More than one million Sexually Transmitted Infections (STIs) are acquired every day worldwide. The global rate of unintended pregnancy was estimated at 44% of all pregnancies between 2010 and 2014, corresponding to approximately 62 unintended pregnancies per 1000 women between the ages of 15–44 years old. For this reason, there are several strategies and intervention programs in place to encourage safer sexual behaviours. Yet, the majority of them have shown limited effectiveness. Even when people have good general knowledge about STIs, they usually fail to apply this knowledge to estimate risks associated with their own sexual health.

Evidence indicates that people not only mistakenly believe they are able to recognise risky situations in their everyday lives and avoid STIs, but also that they hold stereotypical beliefs about who is most likely to be infected with STIs. In particular, if the image of a sexual partner is not consistent with the image of someone who is infected with an STI, the possibility that the partner could be infected may be underestimated. Implicit personality theories suggest that a set of assumptions or beliefs held by an individual about the characteristics of a person indicate whether the person is infected with an STI and often people tend to rely on these to evaluate the risks. For example, a person met in a club may be judged to be more likely to be infected with an STI than someone met at a family dinner, or a person appearing to be fit and healthy might be assumed to not be infected with an STI. Also, people misjudge a partner’s level of STI risk based on their visible or inferred personal characteristics, such as appearance, education, and occupation, or the type of relationship that they have with that partner, such as short/long term, hooking-up, exclusive and open.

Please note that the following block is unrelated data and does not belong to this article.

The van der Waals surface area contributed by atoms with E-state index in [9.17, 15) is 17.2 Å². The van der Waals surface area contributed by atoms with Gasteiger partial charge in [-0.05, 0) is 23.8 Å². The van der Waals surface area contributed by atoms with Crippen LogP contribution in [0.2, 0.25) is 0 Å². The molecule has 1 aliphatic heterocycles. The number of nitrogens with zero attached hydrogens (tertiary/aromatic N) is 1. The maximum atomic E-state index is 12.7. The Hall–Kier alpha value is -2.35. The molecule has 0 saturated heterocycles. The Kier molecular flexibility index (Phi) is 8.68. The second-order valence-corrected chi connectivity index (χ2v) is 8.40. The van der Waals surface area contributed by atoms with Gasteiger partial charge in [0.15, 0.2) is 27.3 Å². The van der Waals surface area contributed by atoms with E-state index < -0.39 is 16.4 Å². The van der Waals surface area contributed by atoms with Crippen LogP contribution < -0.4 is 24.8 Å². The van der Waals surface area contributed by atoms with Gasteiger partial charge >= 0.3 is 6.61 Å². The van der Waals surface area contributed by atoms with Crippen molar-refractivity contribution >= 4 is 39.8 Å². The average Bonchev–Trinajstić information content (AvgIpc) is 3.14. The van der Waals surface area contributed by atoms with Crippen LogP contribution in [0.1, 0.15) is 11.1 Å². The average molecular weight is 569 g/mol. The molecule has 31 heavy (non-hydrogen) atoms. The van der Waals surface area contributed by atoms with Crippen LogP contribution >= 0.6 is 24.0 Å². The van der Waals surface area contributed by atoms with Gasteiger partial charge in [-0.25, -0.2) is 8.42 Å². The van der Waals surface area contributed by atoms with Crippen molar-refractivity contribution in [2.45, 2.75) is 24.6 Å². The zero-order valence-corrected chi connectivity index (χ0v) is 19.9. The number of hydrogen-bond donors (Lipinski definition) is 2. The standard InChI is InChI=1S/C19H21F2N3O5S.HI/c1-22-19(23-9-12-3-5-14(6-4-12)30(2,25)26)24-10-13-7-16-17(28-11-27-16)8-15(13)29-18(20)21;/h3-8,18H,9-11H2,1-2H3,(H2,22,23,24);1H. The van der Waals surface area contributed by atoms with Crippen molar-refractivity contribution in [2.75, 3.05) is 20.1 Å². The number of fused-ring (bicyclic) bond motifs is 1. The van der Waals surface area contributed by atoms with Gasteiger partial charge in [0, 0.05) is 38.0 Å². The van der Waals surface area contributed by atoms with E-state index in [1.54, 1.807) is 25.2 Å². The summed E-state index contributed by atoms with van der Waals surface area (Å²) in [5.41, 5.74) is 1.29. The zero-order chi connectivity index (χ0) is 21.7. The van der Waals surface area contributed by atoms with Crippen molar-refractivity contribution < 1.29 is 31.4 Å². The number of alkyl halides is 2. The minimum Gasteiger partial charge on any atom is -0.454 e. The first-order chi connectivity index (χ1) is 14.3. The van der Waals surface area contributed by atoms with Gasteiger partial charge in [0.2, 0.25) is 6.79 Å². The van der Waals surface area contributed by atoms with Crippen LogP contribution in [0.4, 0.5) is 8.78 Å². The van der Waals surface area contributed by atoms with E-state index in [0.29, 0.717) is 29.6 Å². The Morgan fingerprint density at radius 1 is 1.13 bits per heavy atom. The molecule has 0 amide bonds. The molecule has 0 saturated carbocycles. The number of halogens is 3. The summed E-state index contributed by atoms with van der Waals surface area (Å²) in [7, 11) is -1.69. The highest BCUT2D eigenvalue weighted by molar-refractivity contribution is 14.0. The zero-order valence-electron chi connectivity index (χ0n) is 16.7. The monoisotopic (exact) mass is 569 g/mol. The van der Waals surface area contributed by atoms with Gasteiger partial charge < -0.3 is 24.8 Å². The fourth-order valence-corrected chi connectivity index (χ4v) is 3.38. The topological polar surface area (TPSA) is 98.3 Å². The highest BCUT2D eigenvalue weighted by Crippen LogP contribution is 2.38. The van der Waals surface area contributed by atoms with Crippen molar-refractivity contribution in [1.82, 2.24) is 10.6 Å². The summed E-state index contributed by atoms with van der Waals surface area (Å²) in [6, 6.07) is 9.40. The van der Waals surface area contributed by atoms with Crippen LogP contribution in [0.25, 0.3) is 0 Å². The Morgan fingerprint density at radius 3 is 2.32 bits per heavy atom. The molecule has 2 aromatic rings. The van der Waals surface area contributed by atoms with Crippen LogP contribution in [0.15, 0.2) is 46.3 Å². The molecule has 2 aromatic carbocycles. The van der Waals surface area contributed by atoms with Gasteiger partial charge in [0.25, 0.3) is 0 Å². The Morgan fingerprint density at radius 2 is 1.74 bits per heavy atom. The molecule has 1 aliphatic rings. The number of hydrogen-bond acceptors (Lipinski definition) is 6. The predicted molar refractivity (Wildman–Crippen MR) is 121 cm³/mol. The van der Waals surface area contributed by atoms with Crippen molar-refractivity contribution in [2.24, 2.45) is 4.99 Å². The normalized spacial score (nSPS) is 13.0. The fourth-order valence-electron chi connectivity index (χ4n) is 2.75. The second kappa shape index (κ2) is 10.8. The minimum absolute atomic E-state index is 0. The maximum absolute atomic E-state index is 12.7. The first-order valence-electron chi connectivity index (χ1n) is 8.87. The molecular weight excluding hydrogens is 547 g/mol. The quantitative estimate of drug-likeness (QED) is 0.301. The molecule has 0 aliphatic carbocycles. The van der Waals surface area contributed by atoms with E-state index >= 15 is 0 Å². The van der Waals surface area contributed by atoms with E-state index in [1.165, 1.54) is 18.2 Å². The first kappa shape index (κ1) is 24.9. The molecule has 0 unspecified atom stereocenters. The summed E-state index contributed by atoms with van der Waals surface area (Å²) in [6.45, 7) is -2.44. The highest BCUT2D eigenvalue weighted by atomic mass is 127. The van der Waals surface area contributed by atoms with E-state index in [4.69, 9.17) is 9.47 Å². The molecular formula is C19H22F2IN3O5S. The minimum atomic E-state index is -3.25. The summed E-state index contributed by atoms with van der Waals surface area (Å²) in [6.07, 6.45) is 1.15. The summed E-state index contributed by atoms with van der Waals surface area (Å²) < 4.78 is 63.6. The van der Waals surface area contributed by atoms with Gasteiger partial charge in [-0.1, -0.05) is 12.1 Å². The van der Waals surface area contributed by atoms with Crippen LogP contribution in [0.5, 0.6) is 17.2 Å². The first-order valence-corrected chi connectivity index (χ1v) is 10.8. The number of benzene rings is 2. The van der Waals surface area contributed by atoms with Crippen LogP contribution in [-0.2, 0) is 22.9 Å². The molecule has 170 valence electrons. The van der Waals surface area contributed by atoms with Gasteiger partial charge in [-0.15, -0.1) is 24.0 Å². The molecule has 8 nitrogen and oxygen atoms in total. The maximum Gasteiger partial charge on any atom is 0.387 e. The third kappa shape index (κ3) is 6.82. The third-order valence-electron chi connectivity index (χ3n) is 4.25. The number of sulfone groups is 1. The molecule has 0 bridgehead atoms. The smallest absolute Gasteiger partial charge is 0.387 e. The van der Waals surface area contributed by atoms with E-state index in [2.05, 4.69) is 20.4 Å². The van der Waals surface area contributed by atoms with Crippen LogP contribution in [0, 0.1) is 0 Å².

Despite considerable efforts to identify sex education interventions that can reduce risky sexual behaviour, behaviour change remains a challenge. Stereotypical societal views about sexuality and parenting among people with disabilities may limit these individuals’ access to sex education and the full range of reproductive health services, and put them at an increased health risk. A study published in 2020 by Horner‐Johnson et.al, reported that pregnancies among women with disabilities are 42% more likely to be unintended than pregnancies among women without disabilities.

The project focuses on an innovative tool for sex and reproductive education in youth. It is aiming at using serious games (mobile application) with augmented reality (AR) features to provide knowledge on sex and reproductive health, making use of adaptive learning features in order to tailor the material delivered based on the user.

Digital interventions offer enormous potential for young people’s sex education and this project's intervention could give young people the potential to engage with the world and their sexual interactions on a different layer (i.e., a digital representation) within which they can come to better understand the ramifications of their risk-taking sexual behaviour via a safer setting. Two-way, interactive and tailored education is a more promising form of education compared to traditional one-way passive education, as early literature evidence suggests.

As sex is a highly private activity, people must overcome their fear of embarrassment in order to reveal to a stranger (teacher, educator, parent etc.) their sex-related thoughts, feelings, ideas, experiences, issues and doubts when it comes to sex education. Therefore, concerns are raised regarding the effectiveness of traditional sex education interventions that do not adequately address this point and could potentially lead to social exclusion. Safe4Play will target this challenge and the selection of participants will be based on anti-discrimination criteria and in equal basis regardless of gender, age, ethnicity, nationality, disability, sexual orientation, gender, gender identity/expression/religion).